Happy New Year! As we hurtle towards the middle of January, how are your new year’s resolutions holding up? Have you even made any yet?
If you’re looking to make a transformation in your life this year, there’s one important thing to remember:
Setting the wrong goal is a recipe for failure!
Resolutions that are set because you feel you ‘should’ be a certain way are unlikely to last. For change to stick and make a real impact on your life, it needs to be aligned with who you are and to be meaningful to you. If you repeatedly set goals that you fail to meet most people break the bond of trust with themselves, making it more difficult the next time they want to make a change.
It can be useful to consider the difference between a target and a goal.
A target is aspirational. It reflects what you want from your life. For example, losing ten pounds in weight is an aspirational target.
Focus on the process.
A great goal, on the other hand, is something you have control over. It’s the process you intend to take to reach your target. For instance, doing 30 minutes of exercise three times a week. You can feel satisfied for achieving that - no matter what the consequences on your weight. You may then need to re-adjust if your aspirations are not being met, but what you have committed to is under your control.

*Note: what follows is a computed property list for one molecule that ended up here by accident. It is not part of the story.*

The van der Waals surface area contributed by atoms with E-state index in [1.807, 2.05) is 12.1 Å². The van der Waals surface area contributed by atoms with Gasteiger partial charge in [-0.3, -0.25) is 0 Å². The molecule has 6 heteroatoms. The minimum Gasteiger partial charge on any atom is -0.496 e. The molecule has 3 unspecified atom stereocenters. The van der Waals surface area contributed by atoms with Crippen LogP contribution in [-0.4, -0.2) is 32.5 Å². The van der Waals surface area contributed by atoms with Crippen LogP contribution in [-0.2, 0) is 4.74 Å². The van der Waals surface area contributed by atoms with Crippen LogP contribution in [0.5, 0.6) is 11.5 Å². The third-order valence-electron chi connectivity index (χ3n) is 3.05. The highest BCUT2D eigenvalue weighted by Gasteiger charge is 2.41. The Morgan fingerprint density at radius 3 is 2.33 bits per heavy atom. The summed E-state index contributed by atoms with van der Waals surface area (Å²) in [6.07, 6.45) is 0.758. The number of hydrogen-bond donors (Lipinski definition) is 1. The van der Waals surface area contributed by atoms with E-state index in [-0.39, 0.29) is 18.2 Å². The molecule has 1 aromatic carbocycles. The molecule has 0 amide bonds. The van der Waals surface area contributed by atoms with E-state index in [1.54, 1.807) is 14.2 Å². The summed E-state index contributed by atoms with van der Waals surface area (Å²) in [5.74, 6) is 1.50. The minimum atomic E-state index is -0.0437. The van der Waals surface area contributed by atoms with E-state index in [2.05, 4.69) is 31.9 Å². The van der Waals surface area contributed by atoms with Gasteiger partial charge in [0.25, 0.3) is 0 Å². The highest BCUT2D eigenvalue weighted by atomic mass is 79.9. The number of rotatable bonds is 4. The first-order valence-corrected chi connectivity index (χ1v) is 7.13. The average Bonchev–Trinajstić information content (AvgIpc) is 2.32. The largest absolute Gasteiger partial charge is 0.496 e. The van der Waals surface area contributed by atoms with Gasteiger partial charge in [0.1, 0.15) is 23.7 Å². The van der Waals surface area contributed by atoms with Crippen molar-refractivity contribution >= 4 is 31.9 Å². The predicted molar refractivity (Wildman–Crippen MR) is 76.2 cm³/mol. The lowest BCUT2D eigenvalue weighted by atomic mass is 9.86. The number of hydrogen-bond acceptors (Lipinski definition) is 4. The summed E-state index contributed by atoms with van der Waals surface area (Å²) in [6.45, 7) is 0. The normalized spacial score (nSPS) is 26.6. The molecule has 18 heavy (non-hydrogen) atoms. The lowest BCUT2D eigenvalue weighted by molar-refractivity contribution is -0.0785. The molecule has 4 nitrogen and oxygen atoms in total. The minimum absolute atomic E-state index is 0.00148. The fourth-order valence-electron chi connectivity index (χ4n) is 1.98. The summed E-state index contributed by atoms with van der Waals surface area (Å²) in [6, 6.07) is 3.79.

Sound simple? But it’s still not going to work if it’s not something you really want.
What’s most important to you?
Your target should be aligned with your life’s purpose (what’s most important for you to achieve in your life?). Your goals are the steps that will get you there.
If you’d like to read more about how to rethink and reframe your resolutions to give you the best possible chance of success, take a look at this article, published in an issue of The Best You Magazine last year.
If you already know what your resolutions are for this year, I’d love for you to share them with the community over in my health and wellbeing group on Facebook. Sharing our intentions publicly gives them power!
With love for a happy and healthy 2018,
Image credit: U Studio